One of the greatest challenges for service providers is market fragmentation — there is today no “super-carrier” that can universally reach all consumers. The challenge then, is can service providers “collaboratively produce a platform” that not only can reach subscribers but serve upstream partners, Barraclough said.

The give-and-take between Kramer, Barraclough and STL Partner founder and CEO Simon Torrance, who facilitated the day’s discussion, set up many of the key themes of the day.

We’ll add new insights and comments from the show throughout the first day’s events:

——-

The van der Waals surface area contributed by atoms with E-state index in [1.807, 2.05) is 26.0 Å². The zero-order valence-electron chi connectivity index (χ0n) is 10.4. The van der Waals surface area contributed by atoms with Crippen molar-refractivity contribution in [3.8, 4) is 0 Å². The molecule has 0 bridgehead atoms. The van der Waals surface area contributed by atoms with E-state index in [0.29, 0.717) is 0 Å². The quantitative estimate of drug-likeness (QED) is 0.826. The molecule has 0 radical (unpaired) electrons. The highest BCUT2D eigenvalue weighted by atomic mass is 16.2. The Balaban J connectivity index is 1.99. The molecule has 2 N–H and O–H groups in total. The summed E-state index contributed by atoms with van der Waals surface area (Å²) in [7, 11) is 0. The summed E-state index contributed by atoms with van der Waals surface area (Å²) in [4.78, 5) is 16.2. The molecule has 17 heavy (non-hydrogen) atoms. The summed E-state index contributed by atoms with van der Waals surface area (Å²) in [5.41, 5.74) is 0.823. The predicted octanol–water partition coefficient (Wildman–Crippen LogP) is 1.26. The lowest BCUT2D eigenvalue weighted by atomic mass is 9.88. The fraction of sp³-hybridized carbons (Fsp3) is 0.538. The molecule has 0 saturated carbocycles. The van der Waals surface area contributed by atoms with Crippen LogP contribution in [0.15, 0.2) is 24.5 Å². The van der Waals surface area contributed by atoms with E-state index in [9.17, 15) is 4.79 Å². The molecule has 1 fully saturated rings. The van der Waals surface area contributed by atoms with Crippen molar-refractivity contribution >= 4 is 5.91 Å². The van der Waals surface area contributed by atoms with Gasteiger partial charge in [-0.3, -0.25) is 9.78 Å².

“TV in the short term will be what we already know.” — the channel is dead, TV will become more social. Big picture — media isn’t a product or service, it’s an experience. Tech needs to understand that if they want to monetize the delivery of media.
– David Touve, Asst. Professor of Strategy, Williams School of Commerce, University of Washington & Lee

- Media business models are under as much pressure as telco models. “[Media] is struggling to find business models that work for all constituents involved, and consumers as well. [There will continue] to be good money to be made on straight-up advertising. It’s a good business. But is it enough to support all the hungry mouths? No.”
– Eric Klinker, CEO of BitTorrent, who also added adding jokingly (or not so jokingly), that BitTorrent is a rare company to “be reviled by two industries”, telco and media.